Debussy: Revue Pelléas et Mélisande – Roth and Les Siècles make seductive opera more miraculous than ever | Classical music
“Pelleas is unique,” says Francois-Xavier Roth in the liner notes of his new recording, “The first example of what opera was to become in the 20th and 21st centuries and what it can no longer be”. One of the turning points in the evolution of opera, Debussy’s masterpiece is already very well represented on disc, but Roth’s performance, from a production at the Lille Opera last year last, is distinguished from all its predecessors by the presence of the period instruments of Centuries in the pit.
In an opera whose drama depends so much on the tiniest nuances of word composition and the network of orchestral motifs that underpin it, the use of gut strings and early 20th-century woodwinds and brass adds a added dimension to the expressive palette. The gains are evident from the opening, where the dark, slow strings, playing without vibrato, evoke the atmosphere of ambiguity and veiled menace that pervades the whole work, right down to the trickle of woodwind tears with which it winds. ended.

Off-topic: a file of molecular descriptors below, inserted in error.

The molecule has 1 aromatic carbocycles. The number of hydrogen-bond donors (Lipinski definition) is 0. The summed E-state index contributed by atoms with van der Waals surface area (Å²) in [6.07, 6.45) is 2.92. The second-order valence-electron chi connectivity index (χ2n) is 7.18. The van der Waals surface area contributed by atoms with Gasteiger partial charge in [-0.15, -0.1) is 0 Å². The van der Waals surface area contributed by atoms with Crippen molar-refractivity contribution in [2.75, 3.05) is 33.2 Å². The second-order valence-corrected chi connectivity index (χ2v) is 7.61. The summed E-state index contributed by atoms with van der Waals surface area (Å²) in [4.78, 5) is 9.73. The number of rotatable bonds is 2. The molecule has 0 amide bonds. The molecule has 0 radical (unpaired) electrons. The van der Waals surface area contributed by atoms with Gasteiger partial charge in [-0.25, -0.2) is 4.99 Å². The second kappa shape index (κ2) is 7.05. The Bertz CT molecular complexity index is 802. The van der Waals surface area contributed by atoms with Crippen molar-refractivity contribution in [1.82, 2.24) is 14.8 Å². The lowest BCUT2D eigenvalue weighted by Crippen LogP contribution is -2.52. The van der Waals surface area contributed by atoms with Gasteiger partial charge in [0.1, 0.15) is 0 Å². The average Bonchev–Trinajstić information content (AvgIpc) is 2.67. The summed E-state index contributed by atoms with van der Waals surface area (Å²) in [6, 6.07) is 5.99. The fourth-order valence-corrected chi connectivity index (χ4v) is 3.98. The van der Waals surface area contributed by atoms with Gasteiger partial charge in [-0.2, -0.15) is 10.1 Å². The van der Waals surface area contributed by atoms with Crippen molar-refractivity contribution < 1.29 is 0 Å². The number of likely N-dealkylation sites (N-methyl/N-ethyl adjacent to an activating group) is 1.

Roth makes Debussy’s handling of orchestral color more magical than ever, and even if his orchestra lacks the tonal force of a modern band, the great climaxes, like Golaud’s outburst of rage in the third act, or the final meeting of Pelléas and Mélisande in the last scene of the fourth seem more intense than ever, while the moments of quiet lyricism are wrapped in extraordinarily delicate textures.
Due to Covid restrictions, the Lille production directed by Daniel Jeanneteau was never performed in front of a live audience (although it was streamed), and this audio recording was thus able to achieve a clarity of studio. In an opera where words matter so much, it’s a huge advantage to have an all-French cast (although Debussy apparently preferred a non-French Mélisande, to emphasize her otherworldly character). Here, each syllable is distinct. Pelléas is a role that falls between conventional categories and here it is tenor Julien Behr, contrasting perfectly with by Alexandre Duhamel baritone Golaud. Behr’s performance is quite poised even in the most ecstatic moments, while Duhamel is never overbearing either; Golaud can never be the real “hero” of this opera, but in this recording he seems to be sinning against rather than sinning, even if Vannina Santoni the velvety Mélisande also seems quite candid. The sepulchral Arkel is Jean Teitgen, the very fine Geneviève is Marie-Ange Todorovitch, while Golaud’s son, Yniold, is sung by a triple boy (Hadrien Joubert) rather than the usual adult soprano. But what matters most is the sense of true ensemble performance, which makes Debussy’s endlessly seductive score more miraculous than ever.